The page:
THIS STORY HAS BEEN FORMATTED FOR EASY PRINTING

Commanders plan to give troops in Iraq a larger training role

Email|Print| Text size + By Michael R. Gordon
New York Times News Service / November 23, 2007

WASHINGTON - With violence in Iraq on the decline and a quarter of US combat brigades scheduled to leave by July, commanders plan to give the remaining brigades an expanded role in training and supporting Iraqi forces, according to officials involved in a confidential military review of troop deployment for the coming year.

The plan, not yet in final form, is designed to transfer more of the burden for security in Iraq to the Iraqis without giving up the gains that the Americans have made in recent months in pacifying the most violent areas and weakening the Sunni insurgency.

The approach is strikingly different from the plans advocated by many US politicians, including some Democratic presidential primary contenders, who have called for a rapid withdrawal of US combat brigades from Iraq - the very units US commanders see as playing a central role in the transition toward Iraqi control.

The plan is intended to supplement the longstanding American efforts to recruit, equip, and advise Iraqi forces by strengthening their ability to deal with a diverse array of threats.

It also reflects the vision of US commanders of the evolving role of US combat units after President Bush's troop reinforcement plan runs its course next summer.

Under the approach, some US combat brigades assigned to stay behind would slim down their fighting forces and enlarge the teams mentoring Iraqis. Within a 3,000-member brigade, for example, one battalion or two might help train the Iraqis while the other two battalions would be retained as quick-reaction forces to support Iraqi forces if they ran into stiff resistance.

The precise arrangements would vary depending on the threats and the quality of Iraqi forces in specific regions, and brigade commanders would have considerable leeway in deciding how many soldiers to commit to mentoring. But the shift toward training would be gradual, reflecting what commanders say have been lessons learned from the failure of overhasty efforts to transfer responsibility to the Iraqis.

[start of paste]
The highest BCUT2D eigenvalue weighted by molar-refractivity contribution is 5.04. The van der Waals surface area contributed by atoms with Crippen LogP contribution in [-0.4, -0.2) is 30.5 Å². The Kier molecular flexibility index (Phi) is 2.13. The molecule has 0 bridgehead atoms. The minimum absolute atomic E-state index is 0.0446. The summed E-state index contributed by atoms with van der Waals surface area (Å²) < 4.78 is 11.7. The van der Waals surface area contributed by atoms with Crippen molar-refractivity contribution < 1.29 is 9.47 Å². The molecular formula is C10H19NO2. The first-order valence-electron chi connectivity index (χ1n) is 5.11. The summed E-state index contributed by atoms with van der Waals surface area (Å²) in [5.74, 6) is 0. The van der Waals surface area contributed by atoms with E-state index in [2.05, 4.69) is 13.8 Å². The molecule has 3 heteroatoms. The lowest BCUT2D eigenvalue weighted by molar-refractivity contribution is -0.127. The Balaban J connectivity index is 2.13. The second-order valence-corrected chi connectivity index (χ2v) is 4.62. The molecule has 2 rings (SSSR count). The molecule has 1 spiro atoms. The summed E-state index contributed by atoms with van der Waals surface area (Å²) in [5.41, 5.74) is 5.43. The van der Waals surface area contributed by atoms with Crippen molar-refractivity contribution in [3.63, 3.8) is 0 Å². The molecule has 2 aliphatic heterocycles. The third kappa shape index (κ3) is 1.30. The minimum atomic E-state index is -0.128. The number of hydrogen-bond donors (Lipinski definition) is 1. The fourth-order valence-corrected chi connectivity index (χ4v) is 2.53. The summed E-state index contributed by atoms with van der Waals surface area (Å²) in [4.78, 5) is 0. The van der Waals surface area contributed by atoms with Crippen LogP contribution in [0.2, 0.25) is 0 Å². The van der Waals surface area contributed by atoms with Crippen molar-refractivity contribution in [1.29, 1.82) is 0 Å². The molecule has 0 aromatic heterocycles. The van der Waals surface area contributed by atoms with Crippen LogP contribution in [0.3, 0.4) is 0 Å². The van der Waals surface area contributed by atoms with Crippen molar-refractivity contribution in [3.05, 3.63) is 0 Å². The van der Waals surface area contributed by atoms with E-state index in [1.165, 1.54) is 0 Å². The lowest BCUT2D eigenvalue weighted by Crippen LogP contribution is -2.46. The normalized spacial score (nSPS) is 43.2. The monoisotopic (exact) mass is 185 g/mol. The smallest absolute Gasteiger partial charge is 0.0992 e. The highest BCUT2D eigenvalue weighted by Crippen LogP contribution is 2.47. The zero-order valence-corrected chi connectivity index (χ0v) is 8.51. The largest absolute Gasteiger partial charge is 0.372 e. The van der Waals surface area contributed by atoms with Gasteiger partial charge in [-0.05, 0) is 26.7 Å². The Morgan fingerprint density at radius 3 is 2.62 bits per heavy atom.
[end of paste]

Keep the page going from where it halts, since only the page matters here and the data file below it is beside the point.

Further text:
Even after President Bush's "surge" of troops is over and the number of brigades shrinks to 15 from the current level of 20, US units in some of the more highly contested areas would continue their combat roles. That is based on an assessment that the situation in Iraq is too uncertain and the Iraqi security forces in many areas are too unsteady for an abrupt transfer of responsibilities.

The proposal for a new mix of forces is part of a broad review of the projected US military posture in Iraq for a phase that would begin in the second part of 2008. No final decisions have been made on the pace of further reductions or the details of how the plan would be carried out in Iraq.

General David H. Petraeus, the senior US commander in Iraq, has told Congress that he will not issue new recommendations until March after an assessment of conditions. The basic approach, however, has begun to emerge.

"The White House has been informed conceptually," said one senior Bush administration official, referring to planning. "Fundamentally, this concept is not going to change."

US military officials assert that the situation has changed, which may make it easier for the Iraqi forces to assume more of a security role. Partly as a result of the US troop reinforcements and a new counterinsurgency strategy, violence has subsided, making security more manageable. Many Sunnis now reject Al Qaeda in Mesopotamia, and thousands have volunteered in local neighborhood watch organizations.

In addition, the Iraqi military is expanding. It is creating three divisions, including the 11th Iraqi Army Division, to be established in Baghdad over the next several months. That unit will enable nine battalions sent to the capital from other regions to return home, strengthening the Iraqi military presence in those areas.

All told, the number of Iraqi soldiers is to increase from almost 200,000 by year's end to 255,000 by the end of 2008.

"The Iraqis have been able to recruit and fill to capacity," said Brigadier General Robin Swan, who oversees the training of the Iraq Army.

In Mosul, a single battalion of US troops - in concert with a large number of Iraqi soldiers and police - helps provide security for a city of more than a million. Still, considerable challenges remain.

The Iraqi Army has about half the noncommissioned officers it needs. Another important weakness, said Major General Benjamin R. Mixon, who recently completed his tour as the senior US commander in northern Iraq, is that Iraqi military training has been focused on developing the skills of individual soldiers, not fighting as a unit.

"They don't have a collective training program right now," Mixon said.

Some specialists also remain skeptical that a largely Shi'ite army and police force can reliably enforce the peace equitably if US forces rapidly draw down.

US officers acknowledge the problems but assert that progress can be made if the United States does not rush the process.

"Don't do it too fast," said Lieutenant General James M. Dubik, who oversees the training of Iraq's security forces. "Transfer those responsibilities that you can to the organizations that can handle them and withhold responsibility from organizations that can't."

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